Batley House

930 Batley Road, Batley, Kaipara

  • Batley House.
    Copyright: Heritage New Zealand. Taken By: Stuart Park. Date: 17/10/2010.
  • Batley House. Image courtesy of www.flickr.com.
    Copyright: Liz Clark - Stormdanceart. Taken By: Liz Clark - Stormdanceart. Date: 25/10/2014.
  • Batley House. Image courtesy of www.flickr.com.
    Copyright: Liz Clark - Stormdanceart. Taken By: Liz Clark - Stormdanceart. Date: 19/11/2012.

List Entry Information

List Entry Status Listed List Entry Type Historic Place Category 2 Public Access Private/No Public Access
List Number 7349 Date Entered 25th October 1996

Locationopen/close

City/District Council

Kaipara District

Region

Northland Region

Legal description

Part Oahu Block (CT NA766/87), North Auckland Land District

Location description

Batley House is located at the end of Batley Road

Assessment criteriaopen/close

Historical Significance or Value

This historic place was registered under the Historic Places Act 1993. The following text is from the original Recommendation for Registration report considered by the NZHPT Board at the time of registration.

Historical:

The original section of Batley House was built for Joseph Masefield c.1865 to serve as a hotel. Masefield was a local entrepreneur, who carried out a variety of functions, the most important of which included running the hotel and the fish canning factory. It was then purchased by the Roadley Family circa 1918. Batley declined when rail and later road links were improved. This house is one of a few surviving structures to mark the history of the fishing and meat processing settlement which once numbered 200 people. Several fishing boat sheds and evidence of the fish canning factory site also exist.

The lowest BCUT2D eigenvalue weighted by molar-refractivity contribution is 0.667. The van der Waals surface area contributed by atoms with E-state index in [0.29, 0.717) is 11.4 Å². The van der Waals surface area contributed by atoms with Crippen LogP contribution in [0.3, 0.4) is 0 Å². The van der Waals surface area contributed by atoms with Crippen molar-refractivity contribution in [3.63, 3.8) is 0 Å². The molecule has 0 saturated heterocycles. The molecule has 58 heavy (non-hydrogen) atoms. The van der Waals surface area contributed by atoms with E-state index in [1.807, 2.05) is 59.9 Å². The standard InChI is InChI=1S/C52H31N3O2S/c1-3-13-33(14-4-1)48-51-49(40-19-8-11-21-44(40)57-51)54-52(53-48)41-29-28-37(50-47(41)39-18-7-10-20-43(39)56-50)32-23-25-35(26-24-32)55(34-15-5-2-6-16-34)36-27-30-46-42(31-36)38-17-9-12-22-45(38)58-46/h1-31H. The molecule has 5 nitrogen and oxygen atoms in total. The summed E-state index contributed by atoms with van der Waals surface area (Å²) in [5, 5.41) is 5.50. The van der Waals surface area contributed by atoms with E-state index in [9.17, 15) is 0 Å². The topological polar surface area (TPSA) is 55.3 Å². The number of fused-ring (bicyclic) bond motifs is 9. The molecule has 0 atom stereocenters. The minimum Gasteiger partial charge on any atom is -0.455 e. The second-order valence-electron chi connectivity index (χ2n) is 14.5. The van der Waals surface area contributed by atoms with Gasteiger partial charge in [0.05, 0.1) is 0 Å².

This historic place was registered under the Historic Places Act 1993. The following text is from the original Recommendation for Registration report considered by the NZHPT Board at the time of registration.

Architectural:

Batley House was originally built c.1865 as a Victorian Pyramid roof style villa with a centre bay and verandah on two/three sides. Around the turn of the century the place was substantially altered to become a two storeyed Victorian/Edwardian Corner Bay Villa of the period 1880-1915. These later alterations were representative of a conventional practice for increasing the size of colonial houses.

This historic place was registered under the Historic Places Act 1993. The following text is from the original Recommendation for Registration report considered by the NZHPT Board at the time of registration.

a) The extent to which the place reflects important or representative aspects of New Zealand history:

Batley House is typical of the buildings erected by the inhabitants of the small communities that sprang up around the edges of the Kaipara last century, and whose raison d'ĂȘtre vanished when improved surface communications removed the need for water transport and permitted population concentration in larger townships.